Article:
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R&R HoF: Who else deserves to be inducted?


marvin

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The following information is taken from the R&R Hall of Fame's website. In indicates the criteria used for induction into the Hall:

PERFORMERS:

Artists become eligible for induction 25 years after the release of their first record. Criteria include the influence and significance of the artist's contributions to the development and perpetuation of rock and roll.

The Foundation's nominating committee, composed of rock and roll historians, selects nominees each year in the Performer category. Ballots are then sent to an international voting body of about 1,000 rock experts. Those performers who receive the highest number of votes, and more than 50 percent of the vote, are inducted. The Foundation generally inducts five to seven performers each year.

NON-PERFORMERS:

Songwriters, producers, disc jockeys, record executives, journalists and other industry professionals who have had a major influence on the development of rock and roll.

EARLY INFLUENCES:

Artists whose music predated rock and roll but had an impact on the evolution of rock and roll and inspired rock's leading artists.

The special selection committee elects the inductees in the Non-performer and Early Influences categories.

SIDE MEN:

This category was introduced in 2000. It honors those musicians who have spent their career out of the spotlight, performing as backup musicians for major artists on recording sessions and in concert. Though they often play a key role in the creation of memorable music, the public rarely knows them by name. A separate committee, composed primarily of producers, selects the inductees in this category.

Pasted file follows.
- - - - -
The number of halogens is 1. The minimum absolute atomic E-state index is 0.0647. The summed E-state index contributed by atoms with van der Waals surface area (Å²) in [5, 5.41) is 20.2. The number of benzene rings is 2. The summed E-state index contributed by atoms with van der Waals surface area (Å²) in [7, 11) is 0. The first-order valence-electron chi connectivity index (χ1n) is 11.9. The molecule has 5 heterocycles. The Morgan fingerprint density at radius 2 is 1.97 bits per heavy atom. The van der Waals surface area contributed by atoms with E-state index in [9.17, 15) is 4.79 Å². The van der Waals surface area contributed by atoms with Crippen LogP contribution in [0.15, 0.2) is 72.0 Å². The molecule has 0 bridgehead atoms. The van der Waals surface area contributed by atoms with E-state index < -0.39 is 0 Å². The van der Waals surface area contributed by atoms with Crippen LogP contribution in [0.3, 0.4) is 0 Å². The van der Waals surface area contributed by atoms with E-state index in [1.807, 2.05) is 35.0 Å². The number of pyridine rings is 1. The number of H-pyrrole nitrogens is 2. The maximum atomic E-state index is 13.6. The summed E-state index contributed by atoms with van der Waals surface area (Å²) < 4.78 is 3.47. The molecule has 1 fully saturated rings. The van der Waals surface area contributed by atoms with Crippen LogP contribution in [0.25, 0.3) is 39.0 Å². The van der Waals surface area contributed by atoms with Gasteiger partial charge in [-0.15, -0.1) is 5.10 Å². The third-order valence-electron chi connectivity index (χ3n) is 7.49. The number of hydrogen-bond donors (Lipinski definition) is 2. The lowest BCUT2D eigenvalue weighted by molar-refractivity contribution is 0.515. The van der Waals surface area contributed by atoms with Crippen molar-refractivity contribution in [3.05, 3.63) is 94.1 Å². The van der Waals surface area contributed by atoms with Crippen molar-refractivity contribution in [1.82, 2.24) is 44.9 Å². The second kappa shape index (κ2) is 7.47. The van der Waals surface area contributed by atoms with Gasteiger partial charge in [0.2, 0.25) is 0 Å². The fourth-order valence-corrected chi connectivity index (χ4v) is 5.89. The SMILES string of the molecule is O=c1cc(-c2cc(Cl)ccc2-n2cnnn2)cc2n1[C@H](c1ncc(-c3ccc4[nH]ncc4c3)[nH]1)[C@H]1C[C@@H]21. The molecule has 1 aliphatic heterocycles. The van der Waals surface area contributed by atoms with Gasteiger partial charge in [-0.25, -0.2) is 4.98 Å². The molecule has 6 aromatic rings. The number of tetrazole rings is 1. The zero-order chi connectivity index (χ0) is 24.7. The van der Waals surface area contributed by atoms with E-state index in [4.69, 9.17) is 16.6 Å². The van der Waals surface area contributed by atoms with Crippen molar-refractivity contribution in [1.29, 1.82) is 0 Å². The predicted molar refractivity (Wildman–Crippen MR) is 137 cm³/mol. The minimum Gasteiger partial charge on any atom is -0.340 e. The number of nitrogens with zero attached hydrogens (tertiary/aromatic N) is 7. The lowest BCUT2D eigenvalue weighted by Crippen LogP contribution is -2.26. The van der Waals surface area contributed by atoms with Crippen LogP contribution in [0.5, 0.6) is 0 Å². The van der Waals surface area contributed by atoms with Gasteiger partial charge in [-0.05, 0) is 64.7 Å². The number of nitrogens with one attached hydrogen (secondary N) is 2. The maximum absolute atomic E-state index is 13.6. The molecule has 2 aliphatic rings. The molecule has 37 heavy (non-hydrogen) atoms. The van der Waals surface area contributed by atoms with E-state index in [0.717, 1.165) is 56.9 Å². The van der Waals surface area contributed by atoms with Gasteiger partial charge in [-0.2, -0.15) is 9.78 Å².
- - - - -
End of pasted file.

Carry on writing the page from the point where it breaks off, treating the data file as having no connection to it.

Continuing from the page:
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Given the above criteria, who else do you think deserves to be in the Hall? I know that some feel the 'berries deserve induction, but let's leave them out of the discussion for now. Here's my 'should be in the Hall' list:

1. the Guess Who - for the most part the Hall seems to be reserved for British and American acts. What about this Canadian act who had numerous quality hit songs and blazed the trail for the many Canadian acts that followed?

2. Chicago - BS&T were probably among the first to combine jazz, rock and horns, but without a doubt, Chicago popularized the style. Forget about their latter-day David Foster produced nightmares, their late 1960's and early 1970's work was in a league by itself.

3. the Hollies - I think that the Hollies have been unfairly characterized as light-fare when in fact they've done a lot of ground-breaking work. Their three-part vocal harmonies were distinctive and along with the Beatles, they were probably the first British groups to incorporate folk-rock elements into their music.

4. Little Feat - More a cult favourite than anything else (probably like the 'berries); their 30+ year career has survived many ups and downs and they are still releasing great material and touring extensively. Their sound has always been original and the scope of their influence is wide.